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### Force on a conductor due to external magnetic field

Force $\vec {F}$ on a conductor of length $\vec {l}$ due to an external magnetic field $\vec {B}$ is

Vector $\vec {l}$ is in the direction of the current. To find the force’s direction, we apply the right-hand rule shown in Figure fig:forceCurrent. We place the current vector in the palm of our right hand, then orient the palm so that the fingers can sweep towards the magnetic field vector. Figure 1: Applying right-hand rule to a current-carrying wire in external magnetic field.

### Direction of a magnetic field of a conductor

The direction of a magnetic field of a conductor can be determined using the right-hand rule. If you point the thumb of your right hand in the direction of the current in a straight conductor, your fingers will curl in the direction of the magnetic field.

Observe how the magnetic field changes around a straight conductor. Change the strength and the direction of the current in the applet below. The distance between the magnetic field rings represents the strength of the magnetic field. When the rings are closer, the magnetic field is stronger, and vice versa. The vertical arrow represents the direction of the current. The small horizontal arrow shows the direction of the magnetic field.

### Force between two conductors

When a conductor of length $l_1$, carrying current $I_1$, is in the vicinity of another conductor $l_2$, carrying current $I_2$, the force acts between them.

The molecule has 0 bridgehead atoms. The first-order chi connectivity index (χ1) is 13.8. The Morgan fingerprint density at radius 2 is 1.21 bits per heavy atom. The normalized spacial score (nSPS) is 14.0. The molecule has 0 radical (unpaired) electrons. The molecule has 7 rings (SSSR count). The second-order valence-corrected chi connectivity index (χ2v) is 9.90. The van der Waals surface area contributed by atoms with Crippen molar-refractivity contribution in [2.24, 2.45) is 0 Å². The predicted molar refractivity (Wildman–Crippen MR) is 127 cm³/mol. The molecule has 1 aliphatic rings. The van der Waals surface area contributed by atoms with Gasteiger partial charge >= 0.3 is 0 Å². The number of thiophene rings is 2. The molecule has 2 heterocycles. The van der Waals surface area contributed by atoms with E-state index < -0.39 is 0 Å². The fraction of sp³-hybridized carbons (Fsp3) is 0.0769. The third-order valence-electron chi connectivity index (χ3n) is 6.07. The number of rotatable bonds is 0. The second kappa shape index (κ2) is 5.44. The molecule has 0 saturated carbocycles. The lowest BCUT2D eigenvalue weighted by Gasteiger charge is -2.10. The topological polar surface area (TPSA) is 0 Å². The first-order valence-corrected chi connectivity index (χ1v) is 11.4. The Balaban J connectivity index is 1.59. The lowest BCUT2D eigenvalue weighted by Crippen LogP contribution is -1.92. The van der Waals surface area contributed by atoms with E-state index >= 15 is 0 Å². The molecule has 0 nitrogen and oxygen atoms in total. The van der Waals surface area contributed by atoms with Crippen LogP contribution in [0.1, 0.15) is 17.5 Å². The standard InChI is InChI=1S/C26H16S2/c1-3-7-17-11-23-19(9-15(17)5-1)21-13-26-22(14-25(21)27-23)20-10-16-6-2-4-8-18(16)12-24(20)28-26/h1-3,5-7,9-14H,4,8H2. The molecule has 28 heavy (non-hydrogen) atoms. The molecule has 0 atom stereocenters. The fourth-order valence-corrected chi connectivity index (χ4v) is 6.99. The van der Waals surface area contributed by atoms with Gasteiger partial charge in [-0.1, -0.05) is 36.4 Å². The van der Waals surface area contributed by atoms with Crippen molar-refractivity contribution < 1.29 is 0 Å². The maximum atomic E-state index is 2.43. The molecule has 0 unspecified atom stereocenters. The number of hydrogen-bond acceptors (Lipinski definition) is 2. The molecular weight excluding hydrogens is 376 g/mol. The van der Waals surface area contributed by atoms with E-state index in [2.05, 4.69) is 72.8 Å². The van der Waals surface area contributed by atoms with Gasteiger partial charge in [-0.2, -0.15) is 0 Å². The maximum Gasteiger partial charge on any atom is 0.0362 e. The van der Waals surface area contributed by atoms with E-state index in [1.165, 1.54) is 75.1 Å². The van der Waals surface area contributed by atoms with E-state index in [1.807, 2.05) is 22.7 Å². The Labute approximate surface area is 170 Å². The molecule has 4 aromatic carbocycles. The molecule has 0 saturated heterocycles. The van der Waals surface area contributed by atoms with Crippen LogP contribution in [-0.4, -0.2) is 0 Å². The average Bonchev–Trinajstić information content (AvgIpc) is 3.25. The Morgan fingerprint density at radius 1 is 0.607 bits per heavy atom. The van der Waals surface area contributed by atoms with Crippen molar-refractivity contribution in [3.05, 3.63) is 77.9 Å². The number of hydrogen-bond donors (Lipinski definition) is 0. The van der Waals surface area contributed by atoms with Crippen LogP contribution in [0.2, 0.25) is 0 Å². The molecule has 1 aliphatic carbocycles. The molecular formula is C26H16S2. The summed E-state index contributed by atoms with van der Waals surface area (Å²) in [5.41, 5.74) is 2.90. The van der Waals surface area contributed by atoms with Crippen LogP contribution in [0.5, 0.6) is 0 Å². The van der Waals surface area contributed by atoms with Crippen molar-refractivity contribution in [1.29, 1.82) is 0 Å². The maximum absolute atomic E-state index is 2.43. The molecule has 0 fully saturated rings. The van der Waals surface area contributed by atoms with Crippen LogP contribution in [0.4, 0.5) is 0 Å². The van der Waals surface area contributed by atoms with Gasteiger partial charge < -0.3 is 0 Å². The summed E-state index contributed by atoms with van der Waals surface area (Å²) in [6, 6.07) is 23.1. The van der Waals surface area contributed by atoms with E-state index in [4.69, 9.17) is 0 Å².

Where $F_1$ is the force on conductor $l_1$ $B_1$ is the magnetic field due to current $I_1$ in conductor $l_1$, and $B_2$ is the magnetic field due to current $I_2$.

To find the direction of the force, you have to use the right-hand rule. Here is a simulation that shows the force when the currents are in the same direction. What is the direction of the force?

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This video shows a simulation that shows the force when the currents are in the opposite direction. What is the direction of the force now?

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### Magnetic field of a loop of current

The right-hand rule can be used to determine the magnetic field’s direction from a loop of current. Point the thumb in the direction of the current, and fingers will curl in the direction of the magnetic field. See the video below that shows a simulation of magnetic field lines around straight and circular conductors.

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### Bar magnet and a loop of current

Permanent magnets have similar magnetic fields to loops of current. The source of the magnetic field of a permanent bar magnet is at the north pole, and the sink is at the south pole. The current loop magnetic field is similar to a bar magnet. The magnetic field lines circulate around the loop. The force between two current loops can be visualized by looking at two permanent magnets. The north pole of a magnet points in the direction of the loop’s magnetic field, as shown in Figure fig:CoupledCoils. We determine the force by looking at the repulsive or attractive force of two bar magnets. We can again see that the force between two loops with currents in the opposite directions is repulsive. Figure 2: Repulsion between the permanent magnets and a loops of current.

Two coils carrying positive currents $I_1$ and $I_2$ are positioned as shown in Figure fig:CoupledCoils. Figure 3: Two coils carrying currents $I_1$ and $I_2$.

Will the force between them be:

attractive repulsive not enough information